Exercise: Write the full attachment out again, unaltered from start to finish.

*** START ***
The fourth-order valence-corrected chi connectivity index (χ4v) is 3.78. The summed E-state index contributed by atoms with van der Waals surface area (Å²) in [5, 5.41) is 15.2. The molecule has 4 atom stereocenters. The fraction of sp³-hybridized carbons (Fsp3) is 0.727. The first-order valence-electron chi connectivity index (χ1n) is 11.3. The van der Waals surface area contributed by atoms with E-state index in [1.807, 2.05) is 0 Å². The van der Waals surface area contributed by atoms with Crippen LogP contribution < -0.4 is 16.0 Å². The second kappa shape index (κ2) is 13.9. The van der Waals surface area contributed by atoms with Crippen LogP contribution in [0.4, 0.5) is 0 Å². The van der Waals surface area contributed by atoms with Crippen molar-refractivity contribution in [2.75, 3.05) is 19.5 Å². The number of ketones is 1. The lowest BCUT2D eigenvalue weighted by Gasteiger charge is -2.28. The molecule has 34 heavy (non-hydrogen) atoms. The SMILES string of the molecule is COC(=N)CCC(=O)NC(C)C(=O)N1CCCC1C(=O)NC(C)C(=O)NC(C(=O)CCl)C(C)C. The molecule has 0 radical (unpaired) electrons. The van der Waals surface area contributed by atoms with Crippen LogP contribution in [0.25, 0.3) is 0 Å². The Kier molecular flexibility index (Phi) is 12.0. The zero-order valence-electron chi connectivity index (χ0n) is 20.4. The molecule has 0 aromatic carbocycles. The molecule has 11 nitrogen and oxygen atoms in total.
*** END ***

The fourth-order valence-corrected chi connectivity index (χ4v) is 3.78. The summed E-state index contributed by atoms with van der Waals surface area (Å²) in [5, 5.41) is 15.2. The molecule has 4 atom stereocenters. The fraction of sp³-hybridized carbons (Fsp3) is 0.727. The first-order valence-electron chi connectivity index (χ1n) is 11.3. The van der Waals surface area contributed by atoms with E-state index in [1.807, 2.05) is 0 Å². The van der Waals surface area contributed by atoms with Crippen LogP contribution < -0.4 is 16.0 Å². The second kappa shape index (κ2) is 13.9. The van der Waals surface area contributed by atoms with Crippen LogP contribution in [0.4, 0.5) is 0 Å². The van der Waals surface area contributed by atoms with Crippen molar-refractivity contribution in [2.75, 3.05) is 19.5 Å². The number of ketones is 1. The lowest BCUT2D eigenvalue weighted by Gasteiger charge is -2.28. The molecule has 34 heavy (non-hydrogen) atoms. The SMILES string of the molecule is COC(=N)CCC(=O)NC(C)C(=O)N1CCCC1C(=O)NC(C)C(=O)NC(C(=O)CCl)C(C)C. The molecule has 0 radical (unpaired) electrons. The van der Waals surface area contributed by atoms with Crippen LogP contribution in [0.25, 0.3) is 0 Å². The Kier molecular flexibility index (Phi) is 12.0. The zero-order valence-electron chi connectivity index (χ0n) is 20.4. The molecule has 0 aromatic carbocycles. The molecule has 11 nitrogen and oxygen atoms in total.